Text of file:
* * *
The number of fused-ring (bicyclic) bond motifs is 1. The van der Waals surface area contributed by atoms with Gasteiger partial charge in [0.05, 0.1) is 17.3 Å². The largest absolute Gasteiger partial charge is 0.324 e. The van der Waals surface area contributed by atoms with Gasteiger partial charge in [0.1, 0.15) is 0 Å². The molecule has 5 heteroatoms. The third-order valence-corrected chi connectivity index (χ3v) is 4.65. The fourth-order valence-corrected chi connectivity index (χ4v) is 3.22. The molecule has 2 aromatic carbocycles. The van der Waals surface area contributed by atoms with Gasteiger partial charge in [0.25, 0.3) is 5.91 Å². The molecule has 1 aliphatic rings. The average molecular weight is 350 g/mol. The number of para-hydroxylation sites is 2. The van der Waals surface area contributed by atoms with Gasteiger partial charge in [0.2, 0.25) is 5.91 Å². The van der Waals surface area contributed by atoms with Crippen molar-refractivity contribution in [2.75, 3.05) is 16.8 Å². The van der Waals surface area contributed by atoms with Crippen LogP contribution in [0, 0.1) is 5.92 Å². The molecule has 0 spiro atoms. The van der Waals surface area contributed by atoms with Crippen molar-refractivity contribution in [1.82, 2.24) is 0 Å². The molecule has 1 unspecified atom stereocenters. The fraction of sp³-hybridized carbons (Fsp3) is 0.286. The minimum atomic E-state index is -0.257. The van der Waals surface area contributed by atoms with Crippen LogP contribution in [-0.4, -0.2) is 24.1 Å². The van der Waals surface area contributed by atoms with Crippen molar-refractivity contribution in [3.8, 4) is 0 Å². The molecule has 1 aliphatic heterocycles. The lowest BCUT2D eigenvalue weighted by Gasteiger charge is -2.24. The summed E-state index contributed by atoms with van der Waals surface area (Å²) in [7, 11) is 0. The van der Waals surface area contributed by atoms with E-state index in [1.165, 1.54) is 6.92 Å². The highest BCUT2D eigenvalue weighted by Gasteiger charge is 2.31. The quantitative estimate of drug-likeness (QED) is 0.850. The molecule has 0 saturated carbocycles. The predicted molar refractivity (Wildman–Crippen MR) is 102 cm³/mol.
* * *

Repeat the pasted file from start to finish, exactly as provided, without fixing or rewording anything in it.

The number of fused-ring (bicyclic) bond motifs is 1. The van der Waals surface area contributed by atoms with Gasteiger partial charge in [0.05, 0.1) is 17.3 Å². The largest absolute Gasteiger partial charge is 0.324 e. The van der Waals surface area contributed by atoms with Gasteiger partial charge in [0.1, 0.15) is 0 Å². The molecule has 5 heteroatoms. The third-order valence-corrected chi connectivity index (χ3v) is 4.65. The fourth-order valence-corrected chi connectivity index (χ4v) is 3.22. The molecule has 2 aromatic carbocycles. The van der Waals surface area contributed by atoms with Gasteiger partial charge in [0.25, 0.3) is 5.91 Å². The molecule has 1 aliphatic rings. The average molecular weight is 350 g/mol. The number of para-hydroxylation sites is 2. The van der Waals surface area contributed by atoms with Gasteiger partial charge in [0.2, 0.25) is 5.91 Å². The van der Waals surface area contributed by atoms with Crippen molar-refractivity contribution in [2.75, 3.05) is 16.8 Å². The van der Waals surface area contributed by atoms with Crippen LogP contribution in [0, 0.1) is 5.92 Å². The molecule has 0 spiro atoms. The van der Waals surface area contributed by atoms with Crippen molar-refractivity contribution in [1.82, 2.24) is 0 Å². The molecule has 1 unspecified atom stereocenters. The fraction of sp³-hybridized carbons (Fsp3) is 0.286. The minimum atomic E-state index is -0.257. The van der Waals surface area contributed by atoms with Crippen LogP contribution in [-0.4, -0.2) is 24.1 Å². The van der Waals surface area contributed by atoms with Crippen molar-refractivity contribution in [3.8, 4) is 0 Å². The molecule has 1 aliphatic heterocycles. The lowest BCUT2D eigenvalue weighted by Gasteiger charge is -2.24. The summed E-state index contributed by atoms with van der Waals surface area (Å²) in [7, 11) is 0. The van der Waals surface area contributed by atoms with E-state index in [1.165, 1.54) is 6.92 Å². The highest BCUT2D eigenvalue weighted by Gasteiger charge is 2.31. The quantitative estimate of drug-likeness (QED) is 0.850. The molecule has 0 saturated carbocycles. The predicted molar refractivity (Wildman–Crippen MR) is 102 cm³/mol.